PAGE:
The weeks since the end of the summer session seem hazy and strange, as though my memory is floating adrift upon some unnamed sea. It’s absurd, really, just how much has happened in the space of a few months.
Visitors passed through Chicago & onward, toward numerous destinations unknown, arriving from Brooklyn, New Jersey, India, North Carolina, and Bahrain. I visited Seattle. Twice. Then the semester ended and a day later I left for England, with a 13 hour day trip to Amsterdam thrown in to season the mix. I arrived home, slept for a day and started school again; finally, exhausted and deranged by stimulation, I traveled to North Carolina to take part in a wedding a mere four days later. My every exhalation must still be touched by several climates and continents, so quickly did it all pass on by.
England was wonderful to see again, with more opportunity to visit the countryside than I’ve had before. Coventry, Warwick, Oxford, Worcester, Hemel Hampstead, London… Up above is a photo taken at the Chateau Impney Hotel in Droitwich Spa where, due to the kindness of my grandparents-in-law (and their 50 year friendship with the owner of the hotel), I was able to spend a night in extravagant splendor, with a carved stone balcony overlooking the lush landscape, milk cows and golden-hued horses. The Chateau has a wonderfully gothic history, built as an Englishman’s gift to his homesick French wife who, depression unalloyed by this well-intended simulacrum, flung herself from Impney’s highest point, to her death.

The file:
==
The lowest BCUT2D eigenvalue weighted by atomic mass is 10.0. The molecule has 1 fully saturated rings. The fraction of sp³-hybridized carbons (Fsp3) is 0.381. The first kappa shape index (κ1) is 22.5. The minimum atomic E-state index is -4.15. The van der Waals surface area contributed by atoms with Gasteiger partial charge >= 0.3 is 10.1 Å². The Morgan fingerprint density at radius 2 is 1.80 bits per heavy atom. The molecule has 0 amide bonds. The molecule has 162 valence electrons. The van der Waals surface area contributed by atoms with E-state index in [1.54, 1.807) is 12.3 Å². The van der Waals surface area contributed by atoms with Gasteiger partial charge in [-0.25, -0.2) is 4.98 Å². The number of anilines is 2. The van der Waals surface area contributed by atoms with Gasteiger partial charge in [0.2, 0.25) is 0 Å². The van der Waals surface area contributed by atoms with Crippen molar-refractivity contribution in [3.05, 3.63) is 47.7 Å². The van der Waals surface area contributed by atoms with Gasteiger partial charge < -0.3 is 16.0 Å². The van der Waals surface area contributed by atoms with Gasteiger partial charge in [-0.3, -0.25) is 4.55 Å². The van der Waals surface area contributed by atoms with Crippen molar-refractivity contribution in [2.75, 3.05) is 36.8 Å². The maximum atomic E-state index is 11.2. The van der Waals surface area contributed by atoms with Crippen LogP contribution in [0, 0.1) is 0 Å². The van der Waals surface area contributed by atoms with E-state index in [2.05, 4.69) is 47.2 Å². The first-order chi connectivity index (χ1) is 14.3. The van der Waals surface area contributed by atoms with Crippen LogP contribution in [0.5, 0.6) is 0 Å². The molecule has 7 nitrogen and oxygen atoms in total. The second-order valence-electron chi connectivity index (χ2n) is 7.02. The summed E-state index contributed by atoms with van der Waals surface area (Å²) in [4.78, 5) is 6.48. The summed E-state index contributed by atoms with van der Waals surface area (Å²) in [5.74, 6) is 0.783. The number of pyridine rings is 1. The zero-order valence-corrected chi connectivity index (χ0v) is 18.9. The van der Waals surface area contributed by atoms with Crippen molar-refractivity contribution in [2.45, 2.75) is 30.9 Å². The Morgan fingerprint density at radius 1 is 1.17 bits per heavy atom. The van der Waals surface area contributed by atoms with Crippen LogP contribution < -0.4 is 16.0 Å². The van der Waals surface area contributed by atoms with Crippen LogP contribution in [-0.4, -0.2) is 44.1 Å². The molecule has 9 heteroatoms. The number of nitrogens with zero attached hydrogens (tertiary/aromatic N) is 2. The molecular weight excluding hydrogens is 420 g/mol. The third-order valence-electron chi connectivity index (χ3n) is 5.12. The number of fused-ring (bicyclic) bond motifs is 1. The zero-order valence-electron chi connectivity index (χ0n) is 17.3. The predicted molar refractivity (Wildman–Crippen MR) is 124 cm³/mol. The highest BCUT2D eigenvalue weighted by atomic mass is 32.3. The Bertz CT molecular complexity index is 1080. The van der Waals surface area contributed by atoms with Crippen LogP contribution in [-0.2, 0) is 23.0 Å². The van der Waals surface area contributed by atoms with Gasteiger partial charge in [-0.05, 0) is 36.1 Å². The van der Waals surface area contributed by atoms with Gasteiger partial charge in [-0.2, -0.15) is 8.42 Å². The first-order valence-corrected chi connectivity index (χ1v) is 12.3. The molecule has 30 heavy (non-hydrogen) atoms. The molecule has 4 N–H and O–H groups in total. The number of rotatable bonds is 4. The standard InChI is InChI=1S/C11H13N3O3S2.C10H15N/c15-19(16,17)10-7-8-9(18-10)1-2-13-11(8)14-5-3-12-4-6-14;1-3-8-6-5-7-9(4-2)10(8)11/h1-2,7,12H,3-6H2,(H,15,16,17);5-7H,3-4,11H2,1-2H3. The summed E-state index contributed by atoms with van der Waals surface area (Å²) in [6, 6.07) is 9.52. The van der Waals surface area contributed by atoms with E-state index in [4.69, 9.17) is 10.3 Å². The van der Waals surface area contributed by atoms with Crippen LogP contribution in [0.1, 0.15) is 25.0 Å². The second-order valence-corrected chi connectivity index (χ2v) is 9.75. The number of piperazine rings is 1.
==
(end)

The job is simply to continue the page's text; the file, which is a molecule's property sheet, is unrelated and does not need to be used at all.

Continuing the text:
There is much to tell, and I will be posting several pictures from my travels over the coming weeks. I am also hoping to review the two books I read while on holiday, David Mitchell’s Ghostwritten and Don DeLillo’s The Names.
However, it is wonderful to be back, to finally return to the haven that is Robotic Librarian. And in case you missed it, every bibliophile and library lover ought to check out Curious Expedition’s Librophiliac Love Letter, a sumptuous visual feast that even Borges would’ve enjoyed. Here is sample photo of a Cathedral Library in Kalocsa, Hungary:
These libraries make me lament the loss of the original Chicago library building (now the Cultural Center near Millennium Park) to today’s awkward & strangely proportioned Harold Washington –all libraries should, in their own way, large or small, inspire awe if not solemnity.
Until tomorrow, then.